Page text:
Why Are Analysts Expecting GM’s 2016 Revenues to Stay Steady?

Jitendra Parashar - Author

Aug. 18 2020, Updated 4:40 a.m. ET

GM’s 2016 revenue estimates

Analysts estimate General Motors’ (GM) revenues to remain steady at $151.8 billion in 2016, about 0.4% lower than the previous year. Now, let’s find out why analysts might not be expecting any major change in GM’s 2016 revenues.

Along with analysts’ recommendations, it’s also important for investors to pay attention to these revenue estimates. They may reflect market expectations from the company. These estimates can also serve as a proxy for what might be priced into the market.

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Minor increase in 1Q16

Analysts are estimating General Motors’ 1Q16 revenues to be $36.02 billion, which represents just a ~1% increase over the corresponding quarter of last year.

Last year, the company made nearly 70% of its total revenues from North America. GM received its remaining revenues from other geographical markets, which makes it more vulnerable to foreign exchange risks. Unlike the previous quarters, the US dollar index has dropped 4.1% in 1Q16. Note that the US dollar index tracks the strength of the US dollar against a basket of currencies. The drop in the US dollar may provide temporary relief to US automakers’ overseas revenues.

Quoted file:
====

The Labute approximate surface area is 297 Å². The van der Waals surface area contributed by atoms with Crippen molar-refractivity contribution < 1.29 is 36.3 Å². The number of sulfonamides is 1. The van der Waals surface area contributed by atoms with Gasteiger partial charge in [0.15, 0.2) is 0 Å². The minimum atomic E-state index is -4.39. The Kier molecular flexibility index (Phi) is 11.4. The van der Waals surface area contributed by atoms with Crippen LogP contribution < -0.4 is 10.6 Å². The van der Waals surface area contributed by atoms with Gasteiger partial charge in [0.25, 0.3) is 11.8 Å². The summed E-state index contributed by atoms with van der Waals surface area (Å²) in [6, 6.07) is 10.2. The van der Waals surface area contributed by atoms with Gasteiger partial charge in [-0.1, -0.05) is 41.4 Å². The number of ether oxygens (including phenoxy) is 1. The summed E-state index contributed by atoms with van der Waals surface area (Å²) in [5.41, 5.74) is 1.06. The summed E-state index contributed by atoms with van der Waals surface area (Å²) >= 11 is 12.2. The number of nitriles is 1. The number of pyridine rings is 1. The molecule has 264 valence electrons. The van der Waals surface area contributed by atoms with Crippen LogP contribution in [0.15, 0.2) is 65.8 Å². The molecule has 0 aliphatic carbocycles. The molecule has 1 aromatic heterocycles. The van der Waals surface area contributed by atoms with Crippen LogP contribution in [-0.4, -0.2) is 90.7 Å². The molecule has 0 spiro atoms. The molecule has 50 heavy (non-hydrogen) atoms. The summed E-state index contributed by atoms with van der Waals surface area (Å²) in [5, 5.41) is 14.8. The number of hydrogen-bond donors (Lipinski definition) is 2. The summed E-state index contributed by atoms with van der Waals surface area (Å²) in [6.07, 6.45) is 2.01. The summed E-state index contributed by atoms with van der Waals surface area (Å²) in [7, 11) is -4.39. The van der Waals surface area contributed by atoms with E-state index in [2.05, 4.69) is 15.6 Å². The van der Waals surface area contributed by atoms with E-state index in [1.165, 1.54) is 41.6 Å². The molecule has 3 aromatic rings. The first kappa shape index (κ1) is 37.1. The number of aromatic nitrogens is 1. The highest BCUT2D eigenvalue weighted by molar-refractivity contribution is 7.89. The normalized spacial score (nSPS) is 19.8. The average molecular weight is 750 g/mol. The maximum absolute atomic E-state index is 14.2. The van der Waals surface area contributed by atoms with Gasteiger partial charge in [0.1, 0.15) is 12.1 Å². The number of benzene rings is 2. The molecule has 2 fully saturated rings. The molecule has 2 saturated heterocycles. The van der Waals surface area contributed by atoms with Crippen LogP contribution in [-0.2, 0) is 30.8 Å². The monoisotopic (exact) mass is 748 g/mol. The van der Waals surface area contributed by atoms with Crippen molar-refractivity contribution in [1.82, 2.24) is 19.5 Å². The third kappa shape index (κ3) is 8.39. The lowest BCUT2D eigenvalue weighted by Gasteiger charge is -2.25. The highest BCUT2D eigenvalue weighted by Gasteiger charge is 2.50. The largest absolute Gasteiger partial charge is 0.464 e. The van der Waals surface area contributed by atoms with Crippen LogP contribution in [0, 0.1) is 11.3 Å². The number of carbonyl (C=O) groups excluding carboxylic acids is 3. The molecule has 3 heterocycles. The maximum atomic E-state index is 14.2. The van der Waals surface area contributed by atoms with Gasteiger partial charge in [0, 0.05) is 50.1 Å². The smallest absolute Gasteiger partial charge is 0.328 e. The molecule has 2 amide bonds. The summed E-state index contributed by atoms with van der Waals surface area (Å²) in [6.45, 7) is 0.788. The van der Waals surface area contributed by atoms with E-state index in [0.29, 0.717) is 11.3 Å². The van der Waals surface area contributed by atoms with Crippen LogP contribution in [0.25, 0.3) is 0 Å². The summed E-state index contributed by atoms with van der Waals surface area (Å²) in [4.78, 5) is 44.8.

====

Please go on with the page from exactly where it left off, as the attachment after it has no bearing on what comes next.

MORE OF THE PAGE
Negative factors for GM’s 2016 revenues

As we noted earlier, analysts aren’t expecting a major change in GM’s 2016 revenues. Lately, the company has been implementing its strategy to cut fleet sales. While this strategy may help GM to improve its margins, it’s taken a visible toll on its revenues and market share.

Also, the company’s performance outside its home market hasn’t been very impressive in recent quarters. GM’s European revenues fell by 15.9% in fiscal 2015. Due to ongoing macroeconomic concerns, the company doesn’t expect a major improvement from markets outside North America in the near term. This could be another reason why analysts are not expecting any major rise in GM’s 2016 revenues.

Ford (F) and Fiat Chrysler (FCAU) also make the majority of their revenues from the US. In addition, the world’s largest automaker, Toyota (TM), also has good exposure to the US auto market (XLY).

Along with revenues, it’s also important for investors to pay attention to an automaker’s margins. We’ll take a look at GM’s margin estimates in the next article of this series.


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